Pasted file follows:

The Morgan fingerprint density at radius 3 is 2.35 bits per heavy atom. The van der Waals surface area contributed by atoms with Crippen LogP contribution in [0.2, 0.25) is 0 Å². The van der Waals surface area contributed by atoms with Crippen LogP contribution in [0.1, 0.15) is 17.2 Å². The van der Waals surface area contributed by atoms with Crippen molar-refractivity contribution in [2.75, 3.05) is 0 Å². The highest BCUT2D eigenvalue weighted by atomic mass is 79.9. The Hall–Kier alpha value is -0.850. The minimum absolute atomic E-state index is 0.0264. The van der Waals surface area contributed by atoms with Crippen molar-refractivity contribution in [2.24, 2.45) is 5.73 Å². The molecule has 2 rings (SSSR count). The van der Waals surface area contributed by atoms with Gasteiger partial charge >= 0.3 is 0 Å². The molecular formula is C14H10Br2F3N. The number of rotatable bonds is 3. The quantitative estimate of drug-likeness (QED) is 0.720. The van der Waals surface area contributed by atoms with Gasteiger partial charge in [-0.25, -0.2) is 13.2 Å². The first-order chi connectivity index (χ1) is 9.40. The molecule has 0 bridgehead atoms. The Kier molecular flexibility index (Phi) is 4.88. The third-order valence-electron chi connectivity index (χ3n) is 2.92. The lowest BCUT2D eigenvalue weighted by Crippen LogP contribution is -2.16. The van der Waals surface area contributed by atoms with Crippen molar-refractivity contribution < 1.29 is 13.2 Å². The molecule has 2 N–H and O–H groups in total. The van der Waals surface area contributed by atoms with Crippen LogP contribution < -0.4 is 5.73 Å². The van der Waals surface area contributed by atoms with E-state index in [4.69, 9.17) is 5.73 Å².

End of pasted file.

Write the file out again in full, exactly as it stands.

The Morgan fingerprint density at radius 3 is 2.35 bits per heavy atom. The van der Waals surface area contributed by atoms with Crippen LogP contribution in [0.2, 0.25) is 0 Å². The van der Waals surface area contributed by atoms with Crippen LogP contribution in [0.1, 0.15) is 17.2 Å². The van der Waals surface area contributed by atoms with Crippen molar-refractivity contribution in [2.75, 3.05) is 0 Å². The highest BCUT2D eigenvalue weighted by atomic mass is 79.9. The Hall–Kier alpha value is -0.850. The minimum absolute atomic E-state index is 0.0264. The van der Waals surface area contributed by atoms with Crippen molar-refractivity contribution in [2.24, 2.45) is 5.73 Å². The molecule has 2 rings (SSSR count). The van der Waals surface area contributed by atoms with Gasteiger partial charge >= 0.3 is 0 Å². The molecular formula is C14H10Br2F3N. The number of rotatable bonds is 3. The quantitative estimate of drug-likeness (QED) is 0.720. The van der Waals surface area contributed by atoms with Gasteiger partial charge in [-0.25, -0.2) is 13.2 Å². The first-order chi connectivity index (χ1) is 9.40. The molecule has 0 bridgehead atoms. The Kier molecular flexibility index (Phi) is 4.88. The third-order valence-electron chi connectivity index (χ3n) is 2.92. The lowest BCUT2D eigenvalue weighted by Crippen LogP contribution is -2.16. The van der Waals surface area contributed by atoms with Crippen molar-refractivity contribution < 1.29 is 13.2 Å². The molecule has 2 N–H and O–H groups in total. The van der Waals surface area contributed by atoms with Crippen LogP contribution < -0.4 is 5.73 Å². The van der Waals surface area contributed by atoms with E-state index in [4.69, 9.17) is 5.73 Å².